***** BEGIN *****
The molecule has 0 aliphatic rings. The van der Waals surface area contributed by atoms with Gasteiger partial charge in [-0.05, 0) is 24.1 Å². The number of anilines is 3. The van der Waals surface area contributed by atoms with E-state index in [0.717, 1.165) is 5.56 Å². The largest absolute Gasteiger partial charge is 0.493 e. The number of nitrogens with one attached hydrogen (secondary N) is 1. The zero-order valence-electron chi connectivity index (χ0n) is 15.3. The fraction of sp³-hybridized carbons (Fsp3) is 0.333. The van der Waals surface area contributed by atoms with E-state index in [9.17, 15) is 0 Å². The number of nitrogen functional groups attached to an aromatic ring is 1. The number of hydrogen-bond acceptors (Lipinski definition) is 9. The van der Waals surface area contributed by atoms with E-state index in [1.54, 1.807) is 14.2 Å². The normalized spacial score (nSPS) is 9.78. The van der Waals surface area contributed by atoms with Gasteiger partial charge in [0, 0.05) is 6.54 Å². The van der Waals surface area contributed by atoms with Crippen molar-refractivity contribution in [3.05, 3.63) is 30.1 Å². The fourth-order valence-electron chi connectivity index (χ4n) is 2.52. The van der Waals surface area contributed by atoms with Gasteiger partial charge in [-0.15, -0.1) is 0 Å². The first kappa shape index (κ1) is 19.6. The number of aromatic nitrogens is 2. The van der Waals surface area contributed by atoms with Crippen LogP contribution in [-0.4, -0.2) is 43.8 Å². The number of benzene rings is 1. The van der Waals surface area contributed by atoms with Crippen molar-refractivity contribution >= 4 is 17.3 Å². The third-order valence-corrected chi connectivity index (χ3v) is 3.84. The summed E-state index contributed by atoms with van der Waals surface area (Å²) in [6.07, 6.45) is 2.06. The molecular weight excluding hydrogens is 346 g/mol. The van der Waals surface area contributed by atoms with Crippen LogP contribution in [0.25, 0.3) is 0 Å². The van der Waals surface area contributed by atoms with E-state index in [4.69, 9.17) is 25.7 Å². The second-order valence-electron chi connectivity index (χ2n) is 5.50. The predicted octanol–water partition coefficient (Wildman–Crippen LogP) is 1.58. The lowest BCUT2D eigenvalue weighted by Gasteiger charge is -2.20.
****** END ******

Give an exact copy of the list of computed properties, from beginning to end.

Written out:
The molecule has 0 aliphatic rings. The van der Waals surface area contributed by atoms with Gasteiger partial charge in [-0.05, 0) is 24.1 Å². The number of anilines is 3. The van der Waals surface area contributed by atoms with E-state index in [0.717, 1.165) is 5.56 Å². The largest absolute Gasteiger partial charge is 0.493 e. The number of nitrogens with one attached hydrogen (secondary N) is 1. The zero-order valence-electron chi connectivity index (χ0n) is 15.3. The fraction of sp³-hybridized carbons (Fsp3) is 0.333. The van der Waals surface area contributed by atoms with E-state index in [9.17, 15) is 0 Å². The number of nitrogen functional groups attached to an aromatic ring is 1. The number of hydrogen-bond acceptors (Lipinski definition) is 9. The van der Waals surface area contributed by atoms with E-state index in [1.54, 1.807) is 14.2 Å². The normalized spacial score (nSPS) is 9.78. The van der Waals surface area contributed by atoms with Gasteiger partial charge in [0, 0.05) is 6.54 Å². The van der Waals surface area contributed by atoms with Crippen molar-refractivity contribution in [3.05, 3.63) is 30.1 Å². The fourth-order valence-electron chi connectivity index (χ4n) is 2.52. The van der Waals surface area contributed by atoms with Gasteiger partial charge in [-0.15, -0.1) is 0 Å². The first kappa shape index (κ1) is 19.6. The number of aromatic nitrogens is 2. The van der Waals surface area contributed by atoms with Crippen LogP contribution in [-0.4, -0.2) is 43.8 Å². The number of benzene rings is 1. The van der Waals surface area contributed by atoms with Crippen molar-refractivity contribution >= 4 is 17.3 Å². The third-order valence-corrected chi connectivity index (χ3v) is 3.84. The summed E-state index contributed by atoms with van der Waals surface area (Å²) in [6.07, 6.45) is 2.06. The molecular weight excluding hydrogens is 346 g/mol. The van der Waals surface area contributed by atoms with Crippen LogP contribution in [0.25, 0.3) is 0 Å². The van der Waals surface area contributed by atoms with E-state index in [4.69, 9.17) is 25.7 Å². The second-order valence-electron chi connectivity index (χ2n) is 5.50. The predicted octanol–water partition coefficient (Wildman–Crippen LogP) is 1.58. The lowest BCUT2D eigenvalue weighted by Gasteiger charge is -2.20.